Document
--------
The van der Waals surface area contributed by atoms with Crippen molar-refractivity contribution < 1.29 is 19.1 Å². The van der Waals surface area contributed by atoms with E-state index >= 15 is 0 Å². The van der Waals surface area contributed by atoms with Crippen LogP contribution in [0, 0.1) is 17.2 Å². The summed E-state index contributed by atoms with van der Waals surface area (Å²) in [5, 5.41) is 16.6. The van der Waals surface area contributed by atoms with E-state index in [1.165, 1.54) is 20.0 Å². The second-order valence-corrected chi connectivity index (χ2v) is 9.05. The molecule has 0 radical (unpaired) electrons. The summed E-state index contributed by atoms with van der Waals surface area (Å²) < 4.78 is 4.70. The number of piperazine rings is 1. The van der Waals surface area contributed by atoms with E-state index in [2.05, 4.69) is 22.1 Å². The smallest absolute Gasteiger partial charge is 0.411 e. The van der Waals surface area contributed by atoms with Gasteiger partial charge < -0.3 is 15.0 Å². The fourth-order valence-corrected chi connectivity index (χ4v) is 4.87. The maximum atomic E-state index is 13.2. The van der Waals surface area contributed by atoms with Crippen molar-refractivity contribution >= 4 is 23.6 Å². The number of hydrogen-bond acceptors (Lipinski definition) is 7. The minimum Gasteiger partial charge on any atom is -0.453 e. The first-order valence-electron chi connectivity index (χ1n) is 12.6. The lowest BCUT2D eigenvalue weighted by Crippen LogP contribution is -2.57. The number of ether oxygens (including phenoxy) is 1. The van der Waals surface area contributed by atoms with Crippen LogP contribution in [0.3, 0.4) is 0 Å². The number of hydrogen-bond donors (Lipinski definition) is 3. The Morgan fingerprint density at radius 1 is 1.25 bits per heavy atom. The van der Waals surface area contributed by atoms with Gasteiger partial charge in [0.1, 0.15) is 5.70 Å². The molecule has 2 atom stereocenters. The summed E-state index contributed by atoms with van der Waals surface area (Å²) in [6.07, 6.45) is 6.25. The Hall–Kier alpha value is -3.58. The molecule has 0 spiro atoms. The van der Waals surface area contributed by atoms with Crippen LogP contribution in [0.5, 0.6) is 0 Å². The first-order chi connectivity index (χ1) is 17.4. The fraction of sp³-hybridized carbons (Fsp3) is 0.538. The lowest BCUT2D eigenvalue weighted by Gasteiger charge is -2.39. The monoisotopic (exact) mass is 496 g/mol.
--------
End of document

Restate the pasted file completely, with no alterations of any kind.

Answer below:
The van der Waals surface area contributed by atoms with Crippen molar-refractivity contribution < 1.29 is 19.1 Å². The van der Waals surface area contributed by atoms with E-state index >= 15 is 0 Å². The van der Waals surface area contributed by atoms with Crippen LogP contribution in [0, 0.1) is 17.2 Å². The summed E-state index contributed by atoms with van der Waals surface area (Å²) in [5, 5.41) is 16.6. The van der Waals surface area contributed by atoms with E-state index in [1.165, 1.54) is 20.0 Å². The second-order valence-corrected chi connectivity index (χ2v) is 9.05. The molecule has 0 radical (unpaired) electrons. The summed E-state index contributed by atoms with van der Waals surface area (Å²) < 4.78 is 4.70. The number of piperazine rings is 1. The van der Waals surface area contributed by atoms with E-state index in [2.05, 4.69) is 22.1 Å². The smallest absolute Gasteiger partial charge is 0.411 e. The van der Waals surface area contributed by atoms with Gasteiger partial charge < -0.3 is 15.0 Å². The fourth-order valence-corrected chi connectivity index (χ4v) is 4.87. The maximum atomic E-state index is 13.2. The van der Waals surface area contributed by atoms with Crippen molar-refractivity contribution >= 4 is 23.6 Å². The number of hydrogen-bond acceptors (Lipinski definition) is 7. The minimum Gasteiger partial charge on any atom is -0.453 e. The first-order valence-electron chi connectivity index (χ1n) is 12.6. The lowest BCUT2D eigenvalue weighted by Crippen LogP contribution is -2.57. The number of ether oxygens (including phenoxy) is 1. The van der Waals surface area contributed by atoms with Crippen LogP contribution in [0.3, 0.4) is 0 Å². The number of hydrogen-bond donors (Lipinski definition) is 3. The Morgan fingerprint density at radius 1 is 1.25 bits per heavy atom. The van der Waals surface area contributed by atoms with Gasteiger partial charge in [0.1, 0.15) is 5.70 Å². The molecule has 2 atom stereocenters. The summed E-state index contributed by atoms with van der Waals surface area (Å²) in [6.07, 6.45) is 6.25. The Hall–Kier alpha value is -3.58. The molecule has 0 spiro atoms. The van der Waals surface area contributed by atoms with Crippen LogP contribution in [0.5, 0.6) is 0 Å². The first-order chi connectivity index (χ1) is 17.4. The fraction of sp³-hybridized carbons (Fsp3) is 0.538. The lowest BCUT2D eigenvalue weighted by Gasteiger charge is -2.39. The monoisotopic (exact) mass is 496 g/mol.